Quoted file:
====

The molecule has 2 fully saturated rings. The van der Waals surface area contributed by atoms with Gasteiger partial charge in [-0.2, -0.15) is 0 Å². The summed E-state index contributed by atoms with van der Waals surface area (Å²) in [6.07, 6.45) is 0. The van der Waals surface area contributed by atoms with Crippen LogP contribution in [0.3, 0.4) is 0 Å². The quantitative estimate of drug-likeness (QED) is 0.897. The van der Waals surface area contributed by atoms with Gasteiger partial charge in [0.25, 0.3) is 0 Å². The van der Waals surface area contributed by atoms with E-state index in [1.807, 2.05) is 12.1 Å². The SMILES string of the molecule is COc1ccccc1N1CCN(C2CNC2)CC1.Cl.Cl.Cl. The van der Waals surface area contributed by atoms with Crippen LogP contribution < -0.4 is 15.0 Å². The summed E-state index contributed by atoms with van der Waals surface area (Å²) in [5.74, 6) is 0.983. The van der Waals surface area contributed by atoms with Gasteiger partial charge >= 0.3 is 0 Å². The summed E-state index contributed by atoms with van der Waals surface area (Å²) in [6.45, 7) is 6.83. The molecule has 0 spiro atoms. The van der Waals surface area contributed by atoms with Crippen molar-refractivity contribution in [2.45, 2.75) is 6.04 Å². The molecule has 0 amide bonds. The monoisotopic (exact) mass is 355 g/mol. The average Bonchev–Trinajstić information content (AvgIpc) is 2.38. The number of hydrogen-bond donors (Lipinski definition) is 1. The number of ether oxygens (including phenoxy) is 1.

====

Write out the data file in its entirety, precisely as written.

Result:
The molecule has 2 fully saturated rings. The van der Waals surface area contributed by atoms with Gasteiger partial charge in [-0.2, -0.15) is 0 Å². The summed E-state index contributed by atoms with van der Waals surface area (Å²) in [6.07, 6.45) is 0. The van der Waals surface area contributed by atoms with Crippen LogP contribution in [0.3, 0.4) is 0 Å². The quantitative estimate of drug-likeness (QED) is 0.897. The van der Waals surface area contributed by atoms with Gasteiger partial charge in [0.25, 0.3) is 0 Å². The van der Waals surface area contributed by atoms with E-state index in [1.807, 2.05) is 12.1 Å². The SMILES string of the molecule is COc1ccccc1N1CCN(C2CNC2)CC1.Cl.Cl.Cl. The van der Waals surface area contributed by atoms with Crippen LogP contribution < -0.4 is 15.0 Å². The summed E-state index contributed by atoms with van der Waals surface area (Å²) in [5.74, 6) is 0.983. The van der Waals surface area contributed by atoms with Gasteiger partial charge >= 0.3 is 0 Å². The summed E-state index contributed by atoms with van der Waals surface area (Å²) in [6.45, 7) is 6.83. The molecule has 0 spiro atoms. The van der Waals surface area contributed by atoms with Crippen molar-refractivity contribution in [2.45, 2.75) is 6.04 Å². The molecule has 0 amide bonds. The monoisotopic (exact) mass is 355 g/mol. The average Bonchev–Trinajstić information content (AvgIpc) is 2.38. The number of hydrogen-bond donors (Lipinski definition) is 1. The number of ether oxygens (including phenoxy) is 1.